World Mayors urge debt cancellation

by Ramesh Jaura

Bonn, Jun 13 -- Some 300 mayors and technical experts from 69 countries around the world have called for writing off the debts of the poorest among developing nations.

The appeal emerged from the two-day World Forum of Mayors on Cities and Desertification, which concluded here Saturday, just one week ahead of the summit meeting of the seven major industrial nations - the US, Canada, Japan, France, Germany, Great Britain and Italy - as well as Russia, at Cologne (Jun 18- 20).

Summing up the discussions, Baerbel Dieckmann, mayor of the city of Bonn and host to the forum said, "Nations and cities should invest their capital for sustainable development instead of paying for bad decisions made in the past by all partners - from the North and the South."

The world forum of mayors in Bonn was the second since the one held in Rome in October 1997 and was attended by representatives of cities as remote and different as Timbuktu and Havana, Samarkhand and Abidjan, Cape Town and Marrakesh, Dakar and Minsk, Bhopal and Jericho, La Paz and Hebron, Bonn and Bukhara, Ulan Bator and Bucaramanga.

The forum was organised by the city of Bonn in cooperation with the secretariat of the United Nations Convention on Combating Desertification (CCD), the International Fund for Agricultural Development (IFAD) and the city of Rome.

An important issue discussed by the participants was the need for funds to tackle desertification around the globe, which is costing $4,200 million every year and, if left unchecked, might force countries worldwide to spend more and more of their scarce resources on humanitarian aid and disaster relief.

Addressing the forum, Fawzi H Al-Sultan, president of the Rome- based IFAD, said the knowledge, experience and tools to halt and even reverse land degradation and desertification were now at hand.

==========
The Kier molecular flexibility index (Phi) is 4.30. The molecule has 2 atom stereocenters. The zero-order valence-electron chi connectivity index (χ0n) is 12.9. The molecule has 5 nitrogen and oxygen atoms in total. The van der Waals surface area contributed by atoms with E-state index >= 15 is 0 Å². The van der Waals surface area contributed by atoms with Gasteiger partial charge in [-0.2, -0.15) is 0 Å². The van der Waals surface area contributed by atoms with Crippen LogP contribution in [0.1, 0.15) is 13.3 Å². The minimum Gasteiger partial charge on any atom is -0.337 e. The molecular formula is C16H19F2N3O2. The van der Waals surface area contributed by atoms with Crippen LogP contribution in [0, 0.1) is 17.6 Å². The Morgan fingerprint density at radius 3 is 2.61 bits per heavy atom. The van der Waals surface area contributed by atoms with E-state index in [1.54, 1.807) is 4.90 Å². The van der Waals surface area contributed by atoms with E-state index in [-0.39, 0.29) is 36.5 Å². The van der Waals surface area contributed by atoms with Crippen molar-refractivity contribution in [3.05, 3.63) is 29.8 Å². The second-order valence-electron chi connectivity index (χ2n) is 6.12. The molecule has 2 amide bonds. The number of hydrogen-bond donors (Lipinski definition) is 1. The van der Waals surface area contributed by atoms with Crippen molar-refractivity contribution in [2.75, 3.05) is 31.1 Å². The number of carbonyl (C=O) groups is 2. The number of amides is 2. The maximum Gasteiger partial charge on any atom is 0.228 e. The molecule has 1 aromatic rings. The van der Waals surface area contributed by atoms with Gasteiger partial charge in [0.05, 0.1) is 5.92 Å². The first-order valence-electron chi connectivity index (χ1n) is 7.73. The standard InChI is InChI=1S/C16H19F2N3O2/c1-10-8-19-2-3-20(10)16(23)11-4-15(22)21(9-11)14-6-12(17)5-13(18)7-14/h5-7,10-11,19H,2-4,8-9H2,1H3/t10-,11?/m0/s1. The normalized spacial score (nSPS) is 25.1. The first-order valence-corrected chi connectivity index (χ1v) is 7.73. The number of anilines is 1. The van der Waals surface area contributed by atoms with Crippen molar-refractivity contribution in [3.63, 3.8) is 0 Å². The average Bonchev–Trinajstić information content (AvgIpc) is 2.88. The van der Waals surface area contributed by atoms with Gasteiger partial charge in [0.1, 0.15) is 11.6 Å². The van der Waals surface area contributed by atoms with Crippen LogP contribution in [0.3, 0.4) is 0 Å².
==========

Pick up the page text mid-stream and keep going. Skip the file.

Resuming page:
The U.N. Convention on Combating Desertification offered a solid basis to generate complementary actions on the scale required. But the major task was to mobilise the necessary resources.

"Unfortunately, even as our ability to address poverty and environmental degradation has grown, the resources available are falling," lamented Al-Sultan. "ODA flows in particular have shown a major decline over the last few years" - and make up only about $5,000 million last year, compared to more than $6,000 million less than a decade ago.

Tackling land degradation is essential to achieving the internationally agreed target of reducing the numbers of people in absolute poverty by half by the year 2015. However this target would not be achieved "unless the hundreds of millions of poor farmers and herders living in zones prone to desertification can be helped to attain more sustainable livelihoods," said the IFAD president.

Around three million people are estimated to be leaving their homes every year because their land can no longer support them. Most are finding their way to the cities.

Expanding on the issue, Hama Arba Diallo, executive secretary of the Bonn-based CCD, said: "Only through enhanced international cooperation and the full participation of all levels of society and government can dryland degradation be successfully reversed."

Diallo urged the municipalities to become "key players in the promotion of sustainable development and in managing a more harmonious and productive relationship between cities and countryside".

"Cities in countries affected by desertification and drought, and cities in developed countries that are parties (to the CCD) may both be confronted with the direct and indirect consequences of desertification," he said.

The deputy minister at the BMZ, Uschi Eid, added: "Combating desertification must become part of a comprehensive policy for environmentally and socially compatible urban development which includes the surrounding areas."

Such a policy, she added, called for approaches which are interactive and based on partnership, with citizens involved in decision-making processes.

The CCD, negotiated as part of the Rio process, which came into force at the end of 1996, had created an internationally binding framework under which countries affected by desertification, in particular countries in Africa and the industrialised states, could work together, Eid added.

Participants in the forum agreed that desertification was not just a rural issue. It could reach well beyond areas affected by land degradation - 30% of the earth's land surface is affected by the degradation of fragile drylands.

The lifestyle and consumption pattern of the cities in the North generates a demand for resources which, unless they are managed sustainably, can contribute to land degradation.

There was all the reason, therefore, said Klaus Toepfer, executive director of the United Nations Environment Programme (UNEP), to "curb the urban footprint and reduce the pressure of the North on the South". (IPS)

The above article by the Inter Press Service appeared in the South-North Development Monitor (SUNS).